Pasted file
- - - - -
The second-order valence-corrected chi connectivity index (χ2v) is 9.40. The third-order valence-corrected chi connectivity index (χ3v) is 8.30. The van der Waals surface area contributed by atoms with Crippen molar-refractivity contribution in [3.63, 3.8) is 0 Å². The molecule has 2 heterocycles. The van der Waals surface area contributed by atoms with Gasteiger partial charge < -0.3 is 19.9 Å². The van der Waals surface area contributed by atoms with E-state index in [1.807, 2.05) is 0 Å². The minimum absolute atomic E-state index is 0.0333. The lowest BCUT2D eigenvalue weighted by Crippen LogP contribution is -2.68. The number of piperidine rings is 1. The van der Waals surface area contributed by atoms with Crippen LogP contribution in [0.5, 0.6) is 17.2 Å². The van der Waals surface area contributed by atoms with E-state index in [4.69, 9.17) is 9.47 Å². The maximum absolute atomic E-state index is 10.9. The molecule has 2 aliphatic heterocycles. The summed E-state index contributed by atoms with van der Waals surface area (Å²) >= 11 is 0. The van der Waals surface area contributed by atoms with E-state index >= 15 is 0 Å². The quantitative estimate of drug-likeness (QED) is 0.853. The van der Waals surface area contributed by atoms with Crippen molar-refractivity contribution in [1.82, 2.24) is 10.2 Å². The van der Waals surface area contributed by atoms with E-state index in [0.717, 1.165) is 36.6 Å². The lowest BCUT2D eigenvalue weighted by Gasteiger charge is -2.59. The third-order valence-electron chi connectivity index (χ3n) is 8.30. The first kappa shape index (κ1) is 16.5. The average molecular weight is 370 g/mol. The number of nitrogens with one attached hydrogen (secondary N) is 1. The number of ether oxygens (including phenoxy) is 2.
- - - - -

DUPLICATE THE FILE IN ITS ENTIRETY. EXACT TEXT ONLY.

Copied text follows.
The second-order valence-corrected chi connectivity index (χ2v) is 9.40. The third-order valence-corrected chi connectivity index (χ3v) is 8.30. The van der Waals surface area contributed by atoms with Crippen molar-refractivity contribution in [3.63, 3.8) is 0 Å². The molecule has 2 heterocycles. The van der Waals surface area contributed by atoms with Gasteiger partial charge < -0.3 is 19.9 Å². The van der Waals surface area contributed by atoms with E-state index in [1.807, 2.05) is 0 Å². The minimum absolute atomic E-state index is 0.0333. The lowest BCUT2D eigenvalue weighted by Crippen LogP contribution is -2.68. The number of piperidine rings is 1. The van der Waals surface area contributed by atoms with Crippen LogP contribution in [0.5, 0.6) is 17.2 Å². The van der Waals surface area contributed by atoms with E-state index in [4.69, 9.17) is 9.47 Å². The maximum absolute atomic E-state index is 10.9. The molecule has 2 aliphatic heterocycles. The summed E-state index contributed by atoms with van der Waals surface area (Å²) >= 11 is 0. The van der Waals surface area contributed by atoms with E-state index >= 15 is 0 Å². The quantitative estimate of drug-likeness (QED) is 0.853. The van der Waals surface area contributed by atoms with Crippen molar-refractivity contribution in [1.82, 2.24) is 10.2 Å². The van der Waals surface area contributed by atoms with E-state index in [0.717, 1.165) is 36.6 Å². The lowest BCUT2D eigenvalue weighted by Gasteiger charge is -2.59. The third-order valence-electron chi connectivity index (χ3n) is 8.30. The first kappa shape index (κ1) is 16.5. The average molecular weight is 370 g/mol. The number of nitrogens with one attached hydrogen (secondary N) is 1. The number of ether oxygens (including phenoxy) is 2.